June is Lesbian, Gay, Bisexual, and Transgender Pride Month. For the LGBT community and supporters, this is a time to celebrate how far the gay rights movement has come as well as continue work towards realizing full civil rights in our country. From the covers of major magazines to high school video productions, the conversation on LGBT rights is growing louder than ever before.
I recently had the opportunity to meet Cindy Abel, director of the groundbreaking documentary, "Breaking Through." This film explores the reality of what it is like to be an openly gay elected official in America. Abel shared her thoughts on why telling these authentic stories is so important during Pride Month and throughout the year.
Aundrea's Interview with "Breaking Through" Director Cindy Abel
Interview conducted, condensed, and edited by Aundrea Gregg
TLWC's Aundrea: What led you to start the "Breaking Through" project?
Cindy Abel: Well, a number of things. The main thing is that about four years ago the media was, for a minute, paying attention to all these young people who were being bullied because they were gay or perceived to be gay. I remember when I was a kid coming out. I felt so alone, and I didn't have any role models. I thought if I could help other young people and older people who are still in the closet by showcasing role models who have lived their dream and overcome all kinds of barriers--including being gay, lesbian, bi, or trans--I wanted to be apart of doing that.
TLWC's Aundrea: What was one of the most moving stories you heard while making the film?
Cindy Abel: People surprised me with the vulnerability they showed. These are elected officials--people used to working off of their talking points. One of the really dramatic moments was speaking with the Mayor of Houston. She shared that when she was a teenager she was so depressed and anxious that the only way she could deal with her parents separating her from her first girlfriend was to cut herself. She pulled up her sleeve to show the scars and her communications director about fell off of her chair. She had never talked about this publicly.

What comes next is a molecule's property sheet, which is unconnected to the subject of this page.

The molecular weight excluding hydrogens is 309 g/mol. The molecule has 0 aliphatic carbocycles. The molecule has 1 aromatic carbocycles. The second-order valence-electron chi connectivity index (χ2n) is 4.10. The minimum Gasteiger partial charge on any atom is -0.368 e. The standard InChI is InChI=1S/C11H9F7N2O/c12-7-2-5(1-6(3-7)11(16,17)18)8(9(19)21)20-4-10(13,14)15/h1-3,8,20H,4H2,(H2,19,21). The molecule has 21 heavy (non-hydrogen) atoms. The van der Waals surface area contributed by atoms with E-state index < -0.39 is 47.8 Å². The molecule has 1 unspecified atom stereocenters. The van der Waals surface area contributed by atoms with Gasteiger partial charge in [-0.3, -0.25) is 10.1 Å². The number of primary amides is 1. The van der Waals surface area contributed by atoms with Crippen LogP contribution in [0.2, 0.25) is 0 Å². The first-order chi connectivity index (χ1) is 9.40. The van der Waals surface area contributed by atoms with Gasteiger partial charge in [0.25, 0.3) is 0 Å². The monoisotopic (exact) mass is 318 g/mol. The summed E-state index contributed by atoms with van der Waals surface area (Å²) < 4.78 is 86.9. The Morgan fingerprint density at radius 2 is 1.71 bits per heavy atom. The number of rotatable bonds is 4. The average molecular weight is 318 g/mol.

TLWC's Aundrea: Though it has long been celebrated, do you think President Obama's recent declaration of June as LGBT Pride Month signifies a cultural advancement for the Gay Rights Movement?
Cindy Abel: I think on the surface yes. For people who have a certain level of accomplishment and privilege, or live in urban areas--yes. We hear the President say that all people should be respected no matter who they love, and that they should have the same rights and responsibilities. It's great to hear that, but if your mom and dad, or the kids at school, or whomever are saying that these are not things that are acceptable, then it is really still rough.
TLWC's Aundrea: Through the making of the film what do you see as some of the remaining barriers to overcome for the movement?
Cindy Abel: We firstly need to pay attention to the areas where there is still no legal equality. Secondly, we need to pay attention to how laws shape out on the ground. It's one thing to have laws, it's another thing to have the necessary cultural shift to make these laws real for people. We need for not only LGBT people to come out, but also people who are supportive of LGBT equality to come out and be active in the cause.
TLWC's Aundrea: What is the one thing viewers of 'Breaking Through' should take away after watching the film?
Cindy Abel: Listen to your own voice and believe in yourself. Take one step forward towards living your life totally authentically. Whatever it is that we may be hiding or feel shame about, take one more step forward towards being open about whatever that thing is. That’s where the joy is, living authentically.
While I have never experienced discrimination because of my sexual orientation, as a woman of color I identified with Ms. Abel on many points that seem to transcend the Gay Rights Movement. For anyone who starts life in a darker space by virtue of where she was born, accessing strong role models and supportive friends can make all the difference for living with 100% conviction about who you are. Whether you are LGBT yourself or not, June is the perfect time to reflect on what it means to live authentically in your own life and help someone else make that first step towards doing the same.
An education policy wonk at the Georgia Center of Opportunity, Aundrea Gregg holds a Master’s degree in Social Policy and Planning from the London School Of Economics and a Bachelor’s in Classical Civilizations and Political Science from Howard University. She also is a nail painting enthusiast and writer living in Atlanta, GA. Connect with Aundrea on Twitter or Google+.
Edited by: Viviana Hurtado, Ph.D.How do you live authentically?